I’m all about helping people and giving advice, and, well, I’m cheap. There, I said it. And I know a lot of other writers are, too, because the world of writing is not a get-rich-quick kind of place for the teeming masses. There are the shining few who make big money with what looks like not a lot of effort, but that’s pretty deceptive. It takes a lot of work and a lot of knowledge to make being successful look easy. And then there are those who struggle and sweat to make any headway at all. Those are the ones who can use all the free advice they can get, and that most assuredly includes me.
So here’s a little plug for Reedsy. It’s an author services firm and it hooks up writers with editors, cover designers, ghost writers, marketers, and all manner of folks who can help you in the world of self-publishing. They don’t do everything for free, of course, but they do have a lot of stuff on their website that doesn’t cost a penny to use or peruse and learn from. They have tons of articles on their blog that give out advice, and a newsletter you can sign up for to keep getting more. They have free apps for editing your book. They have free publishing webinars. So it’s a good place for you to go check out and see what you can find. Spend a ton of money or not a dime, but learn and use what works for you.
Here’s one of the blog posts that offers a lot of tips on becoming a better writer. Nothing is magic about advice…you have to think about it and most of it requires that you expend a fair amount of time and effort, but that’s the whole point about succeeding in anything. Most of the advice may be nothing new or startling, but it’s at least a reinforcement of areas where you might be slacking off a bit or that have slipped your mind, and a little extra prodding would be very useful to a lot of us. Yeah, including me.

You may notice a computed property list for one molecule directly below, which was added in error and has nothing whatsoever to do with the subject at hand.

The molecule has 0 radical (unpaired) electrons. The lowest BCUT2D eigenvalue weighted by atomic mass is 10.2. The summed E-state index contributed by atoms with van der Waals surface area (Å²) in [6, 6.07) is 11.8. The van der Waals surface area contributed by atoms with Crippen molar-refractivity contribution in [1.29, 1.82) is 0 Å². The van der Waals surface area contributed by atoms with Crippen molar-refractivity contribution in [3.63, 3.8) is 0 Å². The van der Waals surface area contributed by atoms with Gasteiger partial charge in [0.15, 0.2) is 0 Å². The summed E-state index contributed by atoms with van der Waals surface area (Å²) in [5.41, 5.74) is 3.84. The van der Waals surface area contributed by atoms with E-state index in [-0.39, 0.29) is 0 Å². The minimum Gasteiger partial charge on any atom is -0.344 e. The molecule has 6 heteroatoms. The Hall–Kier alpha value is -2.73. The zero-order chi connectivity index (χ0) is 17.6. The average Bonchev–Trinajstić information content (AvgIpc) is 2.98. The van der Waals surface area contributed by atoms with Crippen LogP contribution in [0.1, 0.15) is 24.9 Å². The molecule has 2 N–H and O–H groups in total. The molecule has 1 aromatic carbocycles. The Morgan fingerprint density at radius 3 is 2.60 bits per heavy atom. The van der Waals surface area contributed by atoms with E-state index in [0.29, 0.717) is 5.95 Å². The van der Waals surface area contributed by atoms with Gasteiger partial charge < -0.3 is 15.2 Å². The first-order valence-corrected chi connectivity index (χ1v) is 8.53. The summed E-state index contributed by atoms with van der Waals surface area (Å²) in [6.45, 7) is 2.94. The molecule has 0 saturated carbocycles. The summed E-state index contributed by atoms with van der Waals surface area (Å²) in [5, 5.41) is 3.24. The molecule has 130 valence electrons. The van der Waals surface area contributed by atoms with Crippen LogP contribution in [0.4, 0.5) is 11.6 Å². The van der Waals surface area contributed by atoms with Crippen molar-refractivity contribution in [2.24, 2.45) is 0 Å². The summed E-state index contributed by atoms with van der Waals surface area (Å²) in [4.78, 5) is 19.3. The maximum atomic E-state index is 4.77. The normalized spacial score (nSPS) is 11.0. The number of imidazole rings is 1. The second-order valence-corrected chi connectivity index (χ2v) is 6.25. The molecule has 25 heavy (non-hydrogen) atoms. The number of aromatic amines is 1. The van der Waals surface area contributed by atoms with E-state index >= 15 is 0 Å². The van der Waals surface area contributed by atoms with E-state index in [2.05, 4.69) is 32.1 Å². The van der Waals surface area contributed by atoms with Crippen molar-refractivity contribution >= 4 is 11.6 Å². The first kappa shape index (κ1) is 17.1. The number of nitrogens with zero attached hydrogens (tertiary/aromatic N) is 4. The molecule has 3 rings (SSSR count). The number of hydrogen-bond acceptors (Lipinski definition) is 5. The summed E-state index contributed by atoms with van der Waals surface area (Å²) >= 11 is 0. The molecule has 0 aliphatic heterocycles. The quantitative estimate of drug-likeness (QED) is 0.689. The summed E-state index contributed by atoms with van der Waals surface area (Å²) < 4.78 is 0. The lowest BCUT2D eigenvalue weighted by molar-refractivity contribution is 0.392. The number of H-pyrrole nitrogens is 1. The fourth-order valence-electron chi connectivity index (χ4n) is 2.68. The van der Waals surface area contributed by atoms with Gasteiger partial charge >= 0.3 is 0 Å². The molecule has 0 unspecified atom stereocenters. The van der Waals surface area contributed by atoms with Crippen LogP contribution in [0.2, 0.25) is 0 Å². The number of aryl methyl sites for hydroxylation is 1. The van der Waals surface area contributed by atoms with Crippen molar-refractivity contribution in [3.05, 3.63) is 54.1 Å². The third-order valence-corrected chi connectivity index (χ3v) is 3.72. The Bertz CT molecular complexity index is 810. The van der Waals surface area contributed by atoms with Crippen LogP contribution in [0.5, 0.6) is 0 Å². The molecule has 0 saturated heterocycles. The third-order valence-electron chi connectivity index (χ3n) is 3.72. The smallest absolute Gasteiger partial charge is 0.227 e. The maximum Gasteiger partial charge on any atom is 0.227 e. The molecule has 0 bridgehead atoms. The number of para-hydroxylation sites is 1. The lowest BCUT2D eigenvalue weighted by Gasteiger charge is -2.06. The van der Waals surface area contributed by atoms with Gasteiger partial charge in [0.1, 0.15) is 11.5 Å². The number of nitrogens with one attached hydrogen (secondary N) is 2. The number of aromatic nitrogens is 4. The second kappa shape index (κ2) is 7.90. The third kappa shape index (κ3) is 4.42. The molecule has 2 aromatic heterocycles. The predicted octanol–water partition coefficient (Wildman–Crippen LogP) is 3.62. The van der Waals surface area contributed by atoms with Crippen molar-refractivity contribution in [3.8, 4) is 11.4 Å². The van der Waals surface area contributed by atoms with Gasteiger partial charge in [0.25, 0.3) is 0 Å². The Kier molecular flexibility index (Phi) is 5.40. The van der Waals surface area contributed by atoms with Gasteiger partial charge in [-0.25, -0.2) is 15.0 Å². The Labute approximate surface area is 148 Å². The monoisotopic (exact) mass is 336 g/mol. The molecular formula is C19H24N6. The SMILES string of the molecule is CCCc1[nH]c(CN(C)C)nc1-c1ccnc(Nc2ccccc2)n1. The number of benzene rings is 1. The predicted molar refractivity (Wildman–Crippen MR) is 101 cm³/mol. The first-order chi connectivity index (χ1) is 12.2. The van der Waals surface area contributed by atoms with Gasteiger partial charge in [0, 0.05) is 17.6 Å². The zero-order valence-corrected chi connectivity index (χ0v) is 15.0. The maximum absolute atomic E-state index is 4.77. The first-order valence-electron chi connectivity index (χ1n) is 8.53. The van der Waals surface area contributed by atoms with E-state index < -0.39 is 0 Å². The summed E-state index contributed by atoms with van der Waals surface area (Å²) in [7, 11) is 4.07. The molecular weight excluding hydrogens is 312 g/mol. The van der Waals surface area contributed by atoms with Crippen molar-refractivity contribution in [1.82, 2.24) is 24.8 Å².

Take a look, wander around the site, see what you can find, and keep on writing!
(From the blog on Reedsy.com)
Posted on Feb 11, 2021
How to Become a Better Writer: 20 Hacks and Tips
Practically speaking, writing is just about putting one word after another. But as anyone who’s struggled with the question of how to become a better writer will tell you, there are sometimes entire worlds of frustration compressed in the seconds between setting each word down. If that sounds familiar, or you’re simply trying to improve your craft without the existential writerly despair, we’ve got 20 essential tips to share with you.
1. Actually write
In Outliers, Malcolm Gladwell famously claims that it takes 10,000 hours of practice to achieve greatness in any skill. Even if you only put in two hours more per week than usual, any increase in thetime you spend writing will accelerate your improvement. And sure, new vocabulary won’t miraculously descend upon you just because you spent an hour writing poetry (like some kind of video game level-up), but inhabiting the mental space of writing for a while longer comes with some serious benefits:
- You’ll get to know your own writing habits better, e.g. the time of day when you’re most productive, or the location where you’re most inspired to write;
- You’ll develop writerly discipline (an essential skill if you ever hope to write a book or another long form project); 💪
- You’ll stick around long enough for new ideas to occur to you (especially helpful if you’re a pantser, not a plotter).